Typically, a new Apple product starts with a big idea for an unmet customer need. For the original iPod, it was for an MP3 player that, unlike earlier models, could hold and easily manage your entire music collection. Then, Apple's product architects and industrial designers figure out what that product should look like and what features it should have -- and, importantly, not have. "Apple has a much more holistic view of product design," says David Carey, president of design consulting firm Portelligent. "Good product design starts from the outside, and works its way inside."
Already, that's different from the process by which the bulk of tech products are made. Increasingly, tech companies meet with ODMs to see what designs they have cooked up. Then, the ODMs are asked to tweak those basic blueprints to add a few features, and to match the look and feel of the company's other products.
That's where the "design" input might end for most companies. But since it's almost always trying to create one-of-a-kind products, Apple has to ask its own engineers to do the critical electrical and mechanical work to bring products to life.
In the iPod Shuffle, for example, designers cut a circuit card in two and stacked the pieces, bunk-bed style, to make use of the empty air space created by the height of the battery in the device. "They realized they could erase the height penalty [of the battery] to help them win the battle of the bulge," says Carey, whose company did a detailed engineering analysis of the iPod Shuffle.
Even more important, Apple's products are designed to run a particular set of programs or services. By contrast, a Dell (DELL ) or Gateway (GTW ) PC must be ready for whatever new features Microsoft (MSFT ) comes out with, or whatever Windows program a customer opts to install.
But Apple makes much of its own software, from the Mac operating system to applications such as iPhoto and iTunes. "That's Apple's trump card," says one Apple rival. "The ODMs just don't have the world-class industrial design, the style, or the ability to make easy-to-use software -- or the ability to integrate it all. They may some day, but they don't have it now."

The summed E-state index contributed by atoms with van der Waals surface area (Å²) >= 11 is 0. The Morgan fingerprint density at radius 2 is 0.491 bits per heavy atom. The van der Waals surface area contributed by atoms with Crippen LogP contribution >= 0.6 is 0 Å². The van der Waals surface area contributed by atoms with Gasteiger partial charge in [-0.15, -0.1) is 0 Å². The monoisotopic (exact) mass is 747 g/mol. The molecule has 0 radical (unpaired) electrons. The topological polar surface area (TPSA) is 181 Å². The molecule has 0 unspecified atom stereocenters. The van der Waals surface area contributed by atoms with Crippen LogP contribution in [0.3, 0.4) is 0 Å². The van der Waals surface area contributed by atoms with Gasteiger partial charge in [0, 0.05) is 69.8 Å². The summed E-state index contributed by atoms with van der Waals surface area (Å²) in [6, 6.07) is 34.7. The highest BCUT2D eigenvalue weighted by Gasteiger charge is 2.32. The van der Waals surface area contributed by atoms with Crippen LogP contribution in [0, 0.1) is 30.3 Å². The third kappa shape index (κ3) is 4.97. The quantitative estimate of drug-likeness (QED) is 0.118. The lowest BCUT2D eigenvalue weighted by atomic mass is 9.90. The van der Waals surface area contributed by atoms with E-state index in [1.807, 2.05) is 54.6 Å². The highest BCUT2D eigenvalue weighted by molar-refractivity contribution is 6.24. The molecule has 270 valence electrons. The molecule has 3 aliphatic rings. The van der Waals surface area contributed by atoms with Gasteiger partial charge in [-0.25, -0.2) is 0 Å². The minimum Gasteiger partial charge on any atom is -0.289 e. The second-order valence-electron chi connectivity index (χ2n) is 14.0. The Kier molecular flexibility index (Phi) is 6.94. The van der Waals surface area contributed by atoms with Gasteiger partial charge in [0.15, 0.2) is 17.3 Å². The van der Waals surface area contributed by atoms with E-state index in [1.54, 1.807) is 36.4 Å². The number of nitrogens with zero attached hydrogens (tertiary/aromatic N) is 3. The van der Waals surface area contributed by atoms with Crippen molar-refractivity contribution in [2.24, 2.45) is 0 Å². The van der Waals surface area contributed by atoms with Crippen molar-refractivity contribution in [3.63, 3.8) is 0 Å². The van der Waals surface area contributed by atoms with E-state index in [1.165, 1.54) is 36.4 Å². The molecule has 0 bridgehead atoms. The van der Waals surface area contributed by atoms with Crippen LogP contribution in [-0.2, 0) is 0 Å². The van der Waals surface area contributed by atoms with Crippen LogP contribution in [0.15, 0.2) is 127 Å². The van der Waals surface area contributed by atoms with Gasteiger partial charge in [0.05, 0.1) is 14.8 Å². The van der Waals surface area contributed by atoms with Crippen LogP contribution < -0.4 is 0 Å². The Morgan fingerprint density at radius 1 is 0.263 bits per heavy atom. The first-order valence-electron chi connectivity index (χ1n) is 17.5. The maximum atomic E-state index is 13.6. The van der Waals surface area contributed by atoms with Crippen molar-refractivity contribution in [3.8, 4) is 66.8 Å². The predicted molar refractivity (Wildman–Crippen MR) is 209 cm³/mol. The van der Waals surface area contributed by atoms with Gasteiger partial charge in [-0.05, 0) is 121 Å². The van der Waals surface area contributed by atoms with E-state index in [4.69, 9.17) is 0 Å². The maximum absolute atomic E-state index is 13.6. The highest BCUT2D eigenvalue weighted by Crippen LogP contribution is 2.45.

Of course, Apple also sets its self apart by designing machines that are also little works of art -- even if it means making life difficult for manufacturers contracted to build those designs. During a trip to visit ODMs in Asia, one executive told securities analyst Jim Grossman of Thrivent Investment Management about Steve Jobs's insistence that no screws be visible on the laptop his company was manufacturing for Apple. The executive said his company had no idea how to handle the job and had to invent a new tooling process for the job. "They had to learn new ways to do things just to meet Apple's design," says Grossman.
That's not to say Apple is completely bucking the outsourcing trend. All its products are manufactured by ODMs in Asia. Just as it buys chips and disk drives from other suppliers, sources say Apple lets ODMs take some role in garden-variety engineering work -- but not much. "This is an issue for Apple, because the A-team engineers [at the ODMs] don't like working with Apple. It's like when you were a kid, all your dad let you do was hold the flashlight, rather than let you try to fix the car yourself," says an executive at a rival MP3 maker.
In fairness, Apple's reliance on a smaller number of products than its rivals and go-it-alone design means it's always a dud or two from disaster. But at the moment, it's proving that "made in Cupertino" is a trademark for success.
Burrows is Computer editor in BusinessWeek's Silicon Valley bureau